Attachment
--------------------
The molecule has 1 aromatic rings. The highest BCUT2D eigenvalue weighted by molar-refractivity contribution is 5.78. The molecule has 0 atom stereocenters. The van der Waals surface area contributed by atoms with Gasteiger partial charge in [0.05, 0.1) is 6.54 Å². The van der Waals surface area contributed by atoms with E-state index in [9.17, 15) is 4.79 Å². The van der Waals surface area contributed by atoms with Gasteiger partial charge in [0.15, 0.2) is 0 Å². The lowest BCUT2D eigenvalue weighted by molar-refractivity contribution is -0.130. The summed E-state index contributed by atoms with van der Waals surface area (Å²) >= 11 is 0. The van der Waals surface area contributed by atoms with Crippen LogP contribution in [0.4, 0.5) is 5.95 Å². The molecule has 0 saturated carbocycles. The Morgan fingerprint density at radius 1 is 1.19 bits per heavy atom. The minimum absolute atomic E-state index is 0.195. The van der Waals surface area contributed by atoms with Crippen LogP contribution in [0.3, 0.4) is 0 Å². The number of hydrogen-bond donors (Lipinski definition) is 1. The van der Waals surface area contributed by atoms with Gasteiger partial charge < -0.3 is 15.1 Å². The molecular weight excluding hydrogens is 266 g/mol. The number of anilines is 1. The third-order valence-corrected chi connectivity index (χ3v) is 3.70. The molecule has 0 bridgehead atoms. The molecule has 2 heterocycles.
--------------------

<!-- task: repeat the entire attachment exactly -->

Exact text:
The molecule has 1 aromatic rings. The highest BCUT2D eigenvalue weighted by molar-refractivity contribution is 5.78. The molecule has 0 atom stereocenters. The van der Waals surface area contributed by atoms with Gasteiger partial charge in [0.05, 0.1) is 6.54 Å². The van der Waals surface area contributed by atoms with E-state index in [9.17, 15) is 4.79 Å². The van der Waals surface area contributed by atoms with Gasteiger partial charge in [0.15, 0.2) is 0 Å². The lowest BCUT2D eigenvalue weighted by molar-refractivity contribution is -0.130. The summed E-state index contributed by atoms with van der Waals surface area (Å²) >= 11 is 0. The van der Waals surface area contributed by atoms with Crippen LogP contribution in [0.4, 0.5) is 5.95 Å². The molecule has 0 saturated carbocycles. The Morgan fingerprint density at radius 1 is 1.19 bits per heavy atom. The minimum absolute atomic E-state index is 0.195. The van der Waals surface area contributed by atoms with Crippen LogP contribution in [0.3, 0.4) is 0 Å². The number of hydrogen-bond donors (Lipinski definition) is 1. The van der Waals surface area contributed by atoms with Gasteiger partial charge < -0.3 is 15.1 Å². The molecular weight excluding hydrogens is 266 g/mol. The number of anilines is 1. The third-order valence-corrected chi connectivity index (χ3v) is 3.70. The molecule has 0 bridgehead atoms. The molecule has 2 heterocycles.